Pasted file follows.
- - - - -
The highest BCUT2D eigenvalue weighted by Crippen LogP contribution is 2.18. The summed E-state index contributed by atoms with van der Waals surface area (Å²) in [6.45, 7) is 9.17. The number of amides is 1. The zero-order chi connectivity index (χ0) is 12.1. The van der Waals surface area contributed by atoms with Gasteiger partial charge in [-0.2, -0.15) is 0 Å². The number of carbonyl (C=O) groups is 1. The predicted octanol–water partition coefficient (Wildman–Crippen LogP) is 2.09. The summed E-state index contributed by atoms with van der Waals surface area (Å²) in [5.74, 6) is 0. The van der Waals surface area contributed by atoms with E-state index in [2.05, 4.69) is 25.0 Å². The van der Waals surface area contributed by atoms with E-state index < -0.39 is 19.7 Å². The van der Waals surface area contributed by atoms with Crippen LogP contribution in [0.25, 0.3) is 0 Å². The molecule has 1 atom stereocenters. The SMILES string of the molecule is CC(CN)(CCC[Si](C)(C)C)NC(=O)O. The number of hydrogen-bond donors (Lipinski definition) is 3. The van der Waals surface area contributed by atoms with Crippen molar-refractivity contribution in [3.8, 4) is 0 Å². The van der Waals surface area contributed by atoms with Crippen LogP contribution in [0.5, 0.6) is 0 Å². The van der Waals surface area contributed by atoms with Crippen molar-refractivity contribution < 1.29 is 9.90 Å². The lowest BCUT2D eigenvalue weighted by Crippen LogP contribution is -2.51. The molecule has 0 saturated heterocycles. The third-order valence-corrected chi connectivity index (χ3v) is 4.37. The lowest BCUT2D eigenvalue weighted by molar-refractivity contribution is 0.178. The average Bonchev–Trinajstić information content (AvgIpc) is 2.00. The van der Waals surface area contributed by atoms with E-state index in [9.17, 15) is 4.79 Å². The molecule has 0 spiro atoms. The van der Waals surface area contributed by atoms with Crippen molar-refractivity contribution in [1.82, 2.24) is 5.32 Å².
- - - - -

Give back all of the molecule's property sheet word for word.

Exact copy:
The highest BCUT2D eigenvalue weighted by Crippen LogP contribution is 2.18. The summed E-state index contributed by atoms with van der Waals surface area (Å²) in [6.45, 7) is 9.17. The number of amides is 1. The zero-order chi connectivity index (χ0) is 12.1. The van der Waals surface area contributed by atoms with Gasteiger partial charge in [-0.2, -0.15) is 0 Å². The number of carbonyl (C=O) groups is 1. The predicted octanol–water partition coefficient (Wildman–Crippen LogP) is 2.09. The summed E-state index contributed by atoms with van der Waals surface area (Å²) in [5.74, 6) is 0. The van der Waals surface area contributed by atoms with E-state index in [2.05, 4.69) is 25.0 Å². The van der Waals surface area contributed by atoms with E-state index < -0.39 is 19.7 Å². The van der Waals surface area contributed by atoms with Crippen LogP contribution in [0.25, 0.3) is 0 Å². The molecule has 1 atom stereocenters. The SMILES string of the molecule is CC(CN)(CCC[Si](C)(C)C)NC(=O)O. The number of hydrogen-bond donors (Lipinski definition) is 3. The van der Waals surface area contributed by atoms with Crippen molar-refractivity contribution in [3.8, 4) is 0 Å². The van der Waals surface area contributed by atoms with Crippen LogP contribution in [0.5, 0.6) is 0 Å². The van der Waals surface area contributed by atoms with Crippen molar-refractivity contribution < 1.29 is 9.90 Å². The lowest BCUT2D eigenvalue weighted by Crippen LogP contribution is -2.51. The molecule has 0 saturated heterocycles. The third-order valence-corrected chi connectivity index (χ3v) is 4.37. The lowest BCUT2D eigenvalue weighted by molar-refractivity contribution is 0.178. The average Bonchev–Trinajstić information content (AvgIpc) is 2.00. The van der Waals surface area contributed by atoms with E-state index in [9.17, 15) is 4.79 Å². The molecule has 0 spiro atoms. The van der Waals surface area contributed by atoms with Crippen molar-refractivity contribution in [1.82, 2.24) is 5.32 Å².